“I can’t hike anymore because of my arthritis.” “I can’t bike anymore because of my arthritis.” “My arthritis is so bad I can’t play with my grandkids.” These are all statements I have heard from clients over the last decade of being a physical therapist. Is this truth or is this fiction? Many people acquire a diagnosis like “arthritis” and they are either told or they assume they should stop being active because of their new diagnosis. As a movement specialist and as a licensed physical therapist, I would like to inform and educate those of you living with arthritis so you can be active! The definition of arthritis is inflammation in one or more joints. Common symptoms of arthritis are joint pain and stiffness, which typically worsens with age. There are many different types of arthritis but for the purposes of today’s conversation we are going to talk about the most common form which is osteoarthritis.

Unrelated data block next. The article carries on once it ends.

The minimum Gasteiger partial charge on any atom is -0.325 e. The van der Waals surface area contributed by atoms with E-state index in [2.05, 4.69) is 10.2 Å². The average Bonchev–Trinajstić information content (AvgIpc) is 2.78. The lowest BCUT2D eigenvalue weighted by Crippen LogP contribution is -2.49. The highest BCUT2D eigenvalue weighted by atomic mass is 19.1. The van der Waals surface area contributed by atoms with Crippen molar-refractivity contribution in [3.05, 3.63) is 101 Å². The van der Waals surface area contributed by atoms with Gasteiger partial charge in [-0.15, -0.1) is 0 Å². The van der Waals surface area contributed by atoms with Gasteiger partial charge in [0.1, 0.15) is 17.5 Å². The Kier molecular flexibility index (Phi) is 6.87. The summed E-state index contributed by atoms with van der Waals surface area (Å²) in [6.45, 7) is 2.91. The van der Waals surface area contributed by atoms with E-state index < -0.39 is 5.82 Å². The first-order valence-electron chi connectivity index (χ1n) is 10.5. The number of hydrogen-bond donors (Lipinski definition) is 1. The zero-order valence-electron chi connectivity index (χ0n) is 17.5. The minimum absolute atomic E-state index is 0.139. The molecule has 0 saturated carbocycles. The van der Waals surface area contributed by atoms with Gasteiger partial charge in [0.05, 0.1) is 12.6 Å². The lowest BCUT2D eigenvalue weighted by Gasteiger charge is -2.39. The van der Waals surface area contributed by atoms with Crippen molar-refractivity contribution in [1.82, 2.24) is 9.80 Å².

Most people have innate strengths and weaknesses. This applies with physical endeavors such as running a race or climbing a mountain, but also in the mental, social, or psychological arenas of life. It most cases, people like to spend time doing things they enjoy and training the areas where they excel. We tend to avoid doing activities we struggle with or don’t come easily. For example, I love riding my bike or running for long periods of time at a moderate pace. On the other hand, I do not enjoy short intense interval workouts where I can’t catch my breath. Wouldn’t it be nice if there was a specific sport or event built for each person’s individual strengths where we never had to do what we aren’t good at? Unfortunately, that does not exist. How much faster or stronger would you get if you trained your weaknesses?